Pat Culhane: and @Pat_Culhane

Lesley Martin:

Eileen O’Neil:

I Ask Myself this Question…?

The PhD is a unique experience and one that offers challenge and euphoria, sometimes in equal measure.

Most research students will be able to empathise with each of Jorge Cham’s comic strips above – finding moments where their purpose is clear and their research engaging and important, and also enduring times when it seems like they have lost their way and wish to avoid the very mention of research.

The Graduate School Research Celebration on 19 March 2018 was an opportunity to focus on all the great things about research – the buzz of your project, the community of researchers around you and the fantastic lecture by Jorge Cham on ‘The Power of Procrastination’.

The day began with a packed lecture theatre full of keen researchers looking to hear an uplifting and insightful lecture from the creator of PhD Comics ( ), and they were not disappointed.  Dr Cham explored in a humorous and relatable way the ‘Big Question’ of why we all work in academia – and reassured us that it is certainly not for the money!

Jorge shared some interesting scientific insights into why procrastination is the close relative of laziness and also why academia never ends, leading to the problem of guilt.  Procrastination became re-defined as what you do when you’re doing what you want to do.

Some ‘Secrets of the Thesis’ were developed by Dr Cham, enlightening the audience to the little known fact that no-one is ever happy with their thesis, not 100%, but that life sets you deadlines that you can’t fail to meet – like the birth of a child, the dream job or just running out of money.

Finally, Jorge offered his personal reflections on what he had learned at Graduate School: how to learn independently; how to see the big picture and communicate that effectively – and even how to give a one hour presentation on almost anything…even procrastination.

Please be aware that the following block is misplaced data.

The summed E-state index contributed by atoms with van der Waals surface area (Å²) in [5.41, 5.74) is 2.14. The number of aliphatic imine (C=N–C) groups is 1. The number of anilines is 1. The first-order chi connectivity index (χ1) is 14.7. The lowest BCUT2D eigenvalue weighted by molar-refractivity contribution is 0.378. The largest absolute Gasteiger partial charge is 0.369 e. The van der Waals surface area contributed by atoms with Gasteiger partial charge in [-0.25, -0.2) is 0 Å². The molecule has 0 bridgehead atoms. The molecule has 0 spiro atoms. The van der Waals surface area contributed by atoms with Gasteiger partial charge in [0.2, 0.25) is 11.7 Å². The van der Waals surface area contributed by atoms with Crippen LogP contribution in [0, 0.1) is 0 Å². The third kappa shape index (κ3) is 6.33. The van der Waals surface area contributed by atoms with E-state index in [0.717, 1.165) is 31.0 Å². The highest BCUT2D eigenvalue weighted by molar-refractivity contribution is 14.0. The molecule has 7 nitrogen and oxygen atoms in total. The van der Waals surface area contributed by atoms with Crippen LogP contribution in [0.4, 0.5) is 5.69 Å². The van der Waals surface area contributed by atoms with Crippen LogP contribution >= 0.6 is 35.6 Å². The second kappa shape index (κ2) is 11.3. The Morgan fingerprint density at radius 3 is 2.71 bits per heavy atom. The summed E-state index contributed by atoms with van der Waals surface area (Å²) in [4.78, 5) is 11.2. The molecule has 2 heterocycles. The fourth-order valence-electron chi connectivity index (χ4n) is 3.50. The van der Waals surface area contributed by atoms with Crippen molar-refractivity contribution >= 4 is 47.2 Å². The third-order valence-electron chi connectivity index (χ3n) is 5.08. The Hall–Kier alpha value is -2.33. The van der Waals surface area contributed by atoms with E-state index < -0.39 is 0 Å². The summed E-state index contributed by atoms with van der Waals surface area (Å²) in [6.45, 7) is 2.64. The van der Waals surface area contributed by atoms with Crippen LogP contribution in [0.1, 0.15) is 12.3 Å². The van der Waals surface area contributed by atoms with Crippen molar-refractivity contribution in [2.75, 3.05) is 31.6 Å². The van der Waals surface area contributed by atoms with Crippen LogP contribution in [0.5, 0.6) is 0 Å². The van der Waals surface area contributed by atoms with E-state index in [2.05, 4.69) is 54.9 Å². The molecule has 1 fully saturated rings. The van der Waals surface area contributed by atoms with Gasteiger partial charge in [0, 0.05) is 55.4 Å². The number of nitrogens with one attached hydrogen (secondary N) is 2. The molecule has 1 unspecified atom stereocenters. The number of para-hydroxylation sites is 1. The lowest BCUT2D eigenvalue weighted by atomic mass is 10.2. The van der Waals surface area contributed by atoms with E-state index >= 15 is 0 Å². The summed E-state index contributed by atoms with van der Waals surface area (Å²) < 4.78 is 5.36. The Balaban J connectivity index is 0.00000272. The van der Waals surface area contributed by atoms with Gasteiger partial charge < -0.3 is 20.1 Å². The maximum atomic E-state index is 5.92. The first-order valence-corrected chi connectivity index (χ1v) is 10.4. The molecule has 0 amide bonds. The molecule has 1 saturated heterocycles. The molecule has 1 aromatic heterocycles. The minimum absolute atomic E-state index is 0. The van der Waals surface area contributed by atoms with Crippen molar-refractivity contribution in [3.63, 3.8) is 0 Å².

The question and answer panel which followed was chaired by Prof Kevan Gartland, from the Graduate School, and provided an opportunity to quiz Jorge further on his fascinating lecture.  Researchers from GCU and neighbouring universities were able to find out more about procrastination: should we confess our procrastination habits to our supervisors; are there ‘good’ and ‘bad’ ways to procrastinate; and how Jorge’s procrastination led to a whole new career.

Prof Bonnie Steves, Graduate School Director, closed the lecture by thanking the speaker and inviting everyone to the poster session and celebration of research, complete with lovely cakes and refreshments.

The lecture was followed by a chance to snap up a signed copy of Jorge’s most recent publication “We Have No Idea: a guide to the unknown universe” and network with fellow researchers during a poster display of the wide ranging research currently underway at GCU.  With over 30 posters on display, participants were able to celebrate the vibrant research culture of our researchers, sharing with colleagues from other universities.

With such a buzz in the room and so many ideas being shared and pondered, I asked myself this question…”Would I really want to be doing something else with my life?”